Victorian towns with a touch of the Old West swaggering out the saloon doors.
Stickball in a 19th century Native American village. Discovering over 500 varieties of soda. A wildlife refuge where Teddy Roosevelt once hunted with Comanche war chief Quanah Parker. Celebrating a centennial. Oil barons and their riches. Experiencing the sights and smells of a cattle drive. The heartbreak of the Trail of Tears.
All are things that I’ve shared with readers in travel articles both in print and online. I didn’t use press trips, negotiate flights, or receive hotel comps because all of these things and more were found within 200 miles of my home…in my own backyard.
A LinkedIn travel writer’s discussion group recently discussed how far you have to go to be considered a “travel writer.” Are you a travel writer if you only write about your own region of the world? I respond with a resounding YES.
While my publishing credits represent various locations the United States, much of my writing is based in my own backyard—a U.S. state that is a quirky amalgamation of Midwest and the South. Nobody who lives here thinks of it as particularly exotic, not like the Caribbean or Paris. But chances are that people who live on a Caribbean island or in Paris don’t feel like their home is particularly exotic either.
As travel writers, our job is to communicate about a destination or event in an interesting way that captures the attention of others. We want readers to read what we write and say or think, “I want to go there.”
How many times have you read articles that mention out-of-the way inns or restaurants where the locals eat?
Travelers are interested this information because they really want the experience of discovering something “new” that adds to a vacation experience. The “name” attractions are crowded. It’s difficult to get reservations at popular hotels and restaurants, and when you do, they’re often pricey.
Who better to write about what a location is really like than someone who lives there?
What events do you never miss in your region? An arts festival? Concert? Medieval Fair? Chances are someone might want to read about it. How about local establishments where you enjoy eating? Those local places are what have viewers tuning in to Travel Channel’s Man vs. Food or the Food Channel’s Diners, Drive-Ins and Dives. My youngest son wants to plan vacations around his favorite episodes of Man vs. Food!
Perhaps you’re thinking–or even audibly whining–that nothing ever happens where you live. If that’s the case, then you need to open your eyes. Go to your local visitor bureau’s website. Sign up for RSS feeds or Tweets that keep you informed about what’s going on in your community. Study the website, and you’ll probably find an interesting attraction or location that you didn’t know about.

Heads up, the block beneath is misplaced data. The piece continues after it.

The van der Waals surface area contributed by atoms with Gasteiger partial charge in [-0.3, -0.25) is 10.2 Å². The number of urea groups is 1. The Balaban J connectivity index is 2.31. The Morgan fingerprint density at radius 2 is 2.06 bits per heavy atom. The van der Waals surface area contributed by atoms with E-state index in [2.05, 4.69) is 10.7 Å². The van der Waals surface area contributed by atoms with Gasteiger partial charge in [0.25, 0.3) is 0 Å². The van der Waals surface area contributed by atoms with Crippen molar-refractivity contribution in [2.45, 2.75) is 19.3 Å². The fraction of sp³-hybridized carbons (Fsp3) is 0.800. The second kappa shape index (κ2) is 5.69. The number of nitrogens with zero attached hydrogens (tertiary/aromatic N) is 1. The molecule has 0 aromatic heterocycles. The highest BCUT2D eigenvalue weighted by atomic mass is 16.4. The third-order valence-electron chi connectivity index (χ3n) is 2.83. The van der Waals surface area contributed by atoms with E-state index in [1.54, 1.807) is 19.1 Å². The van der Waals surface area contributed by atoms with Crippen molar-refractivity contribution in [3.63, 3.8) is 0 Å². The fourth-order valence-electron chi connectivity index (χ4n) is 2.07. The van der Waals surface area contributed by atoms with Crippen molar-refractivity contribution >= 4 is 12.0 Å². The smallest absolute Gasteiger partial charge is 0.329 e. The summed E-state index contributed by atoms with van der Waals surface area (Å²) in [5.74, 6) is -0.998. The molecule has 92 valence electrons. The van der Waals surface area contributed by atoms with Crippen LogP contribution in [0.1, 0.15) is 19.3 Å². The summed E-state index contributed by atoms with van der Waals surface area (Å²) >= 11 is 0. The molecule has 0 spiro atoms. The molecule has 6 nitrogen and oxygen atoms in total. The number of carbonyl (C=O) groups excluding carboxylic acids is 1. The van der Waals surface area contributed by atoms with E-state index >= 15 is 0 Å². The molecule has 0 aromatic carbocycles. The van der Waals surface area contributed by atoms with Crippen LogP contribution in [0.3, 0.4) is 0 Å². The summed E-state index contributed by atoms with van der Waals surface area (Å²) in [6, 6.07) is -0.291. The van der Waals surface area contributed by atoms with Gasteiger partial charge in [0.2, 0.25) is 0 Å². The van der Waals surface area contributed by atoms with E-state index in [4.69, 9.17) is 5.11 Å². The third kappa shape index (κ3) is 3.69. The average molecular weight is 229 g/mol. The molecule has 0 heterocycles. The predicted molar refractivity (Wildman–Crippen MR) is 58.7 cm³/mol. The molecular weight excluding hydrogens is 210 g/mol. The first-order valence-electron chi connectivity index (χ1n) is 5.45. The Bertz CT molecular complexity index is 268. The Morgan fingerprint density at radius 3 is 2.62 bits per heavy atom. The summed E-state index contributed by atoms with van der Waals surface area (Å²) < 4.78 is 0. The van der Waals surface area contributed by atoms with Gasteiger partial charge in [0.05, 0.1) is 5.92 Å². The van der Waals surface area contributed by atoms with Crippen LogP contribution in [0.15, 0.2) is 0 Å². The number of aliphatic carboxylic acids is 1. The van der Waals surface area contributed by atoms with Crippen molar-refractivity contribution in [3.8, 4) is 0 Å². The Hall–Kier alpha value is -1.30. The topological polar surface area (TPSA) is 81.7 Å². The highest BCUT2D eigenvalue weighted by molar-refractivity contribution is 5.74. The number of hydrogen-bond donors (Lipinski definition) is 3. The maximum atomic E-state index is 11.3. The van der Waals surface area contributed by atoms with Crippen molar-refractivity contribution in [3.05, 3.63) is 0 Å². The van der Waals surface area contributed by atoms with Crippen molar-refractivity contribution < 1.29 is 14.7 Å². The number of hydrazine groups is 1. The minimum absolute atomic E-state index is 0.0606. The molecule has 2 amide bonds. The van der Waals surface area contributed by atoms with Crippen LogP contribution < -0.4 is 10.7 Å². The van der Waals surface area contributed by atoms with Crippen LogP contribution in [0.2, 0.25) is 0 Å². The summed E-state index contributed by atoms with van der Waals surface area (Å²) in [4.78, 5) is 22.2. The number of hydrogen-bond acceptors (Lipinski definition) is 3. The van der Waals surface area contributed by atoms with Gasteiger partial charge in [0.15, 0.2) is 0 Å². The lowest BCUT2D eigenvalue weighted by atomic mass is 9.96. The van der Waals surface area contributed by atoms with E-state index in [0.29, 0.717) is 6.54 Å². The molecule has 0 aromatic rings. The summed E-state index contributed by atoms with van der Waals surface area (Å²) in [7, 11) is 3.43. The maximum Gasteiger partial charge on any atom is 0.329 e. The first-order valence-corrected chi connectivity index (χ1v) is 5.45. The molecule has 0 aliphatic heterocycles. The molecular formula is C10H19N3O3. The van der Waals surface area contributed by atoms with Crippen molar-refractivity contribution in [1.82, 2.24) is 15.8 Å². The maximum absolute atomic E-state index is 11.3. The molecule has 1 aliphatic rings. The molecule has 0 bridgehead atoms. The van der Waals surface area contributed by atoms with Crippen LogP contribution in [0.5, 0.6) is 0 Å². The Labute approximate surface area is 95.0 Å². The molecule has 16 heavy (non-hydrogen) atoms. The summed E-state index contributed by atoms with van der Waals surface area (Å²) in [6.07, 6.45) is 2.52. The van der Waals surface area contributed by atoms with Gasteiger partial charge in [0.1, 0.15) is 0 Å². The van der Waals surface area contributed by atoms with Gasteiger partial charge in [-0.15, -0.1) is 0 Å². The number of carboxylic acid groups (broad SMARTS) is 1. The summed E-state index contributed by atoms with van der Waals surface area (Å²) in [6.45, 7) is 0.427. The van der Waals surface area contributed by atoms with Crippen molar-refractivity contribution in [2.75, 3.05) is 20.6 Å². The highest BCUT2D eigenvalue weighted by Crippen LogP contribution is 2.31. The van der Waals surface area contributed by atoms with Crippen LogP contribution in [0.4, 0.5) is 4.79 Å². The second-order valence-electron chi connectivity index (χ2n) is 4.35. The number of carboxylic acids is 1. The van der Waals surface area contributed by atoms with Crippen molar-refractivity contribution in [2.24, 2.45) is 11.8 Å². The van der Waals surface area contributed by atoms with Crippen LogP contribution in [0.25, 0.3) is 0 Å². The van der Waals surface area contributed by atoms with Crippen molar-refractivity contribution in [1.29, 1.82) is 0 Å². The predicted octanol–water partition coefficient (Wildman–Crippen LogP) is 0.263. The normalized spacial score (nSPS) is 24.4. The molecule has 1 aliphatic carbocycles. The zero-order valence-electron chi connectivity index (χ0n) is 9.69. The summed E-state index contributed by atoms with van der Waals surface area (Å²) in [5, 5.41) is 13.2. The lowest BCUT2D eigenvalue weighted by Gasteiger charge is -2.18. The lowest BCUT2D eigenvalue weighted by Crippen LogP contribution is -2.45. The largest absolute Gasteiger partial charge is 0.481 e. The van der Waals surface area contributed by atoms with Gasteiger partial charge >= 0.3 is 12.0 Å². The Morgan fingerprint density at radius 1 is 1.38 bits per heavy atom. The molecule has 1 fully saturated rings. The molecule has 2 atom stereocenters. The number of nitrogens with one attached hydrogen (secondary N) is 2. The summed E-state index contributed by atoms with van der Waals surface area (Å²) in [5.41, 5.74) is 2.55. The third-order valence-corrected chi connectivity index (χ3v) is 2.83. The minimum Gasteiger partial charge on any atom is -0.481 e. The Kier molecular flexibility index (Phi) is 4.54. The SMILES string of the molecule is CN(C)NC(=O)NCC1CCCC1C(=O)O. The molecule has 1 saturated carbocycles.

Branch out a little. What destinations or events are within an hour of your home? An old fort or state park may be just the ticket. Festivals produce a wealth of ideas. Cultural festivals are a way to share or learn more about a heritage, whether it’s Czech, Gaelic, or Native American. Enjoy watermelon, roses, or seafood? Each has several festivals devoted to it. Music, town anniversaries, and the Fourth of July are all reasons for a celebration. If you’re a hiker, you may write about watching out for snakes during the spring and summer months. But did you know that several rattlesnake festivals celebrate the snake?
Mine your local newspaper for travel feature possibilities. No, not as a market (although that’s always a possibility), but to get ideas. Check the business pages, in particular. Perhaps a new museum is opening in three to six months. Contact the marketing director for information and a tour and then send out your queries. You’ll be the first to write about it because you kept your eyes open.
Take a closer look at the potential audiences and markets for your region. For the topic of cowboys and the Wild West, I can write for family travel markets, retirement publications, or history buffs. It’s all in how you slant the idea.
As travel writers, we don’t have to stick to travel publications, guidebooks, and travel websites. Look in everything from local newspapers to bridal magazines and websites and you’re sure to find something about travel. Travel features are found in publications about lifestyles, retirement, parenting, food, art, wines, gardens, and regions.
The key to writing successfully about your own backyard is keeping it fresh. This really is easier than you think. Life is dynamic… always changing and filled with surprises. Look at your backyard with eyes wide open and filled with wonder, and you’ll never run out of things to write about.
Do you write about your local area? Share your thoughts!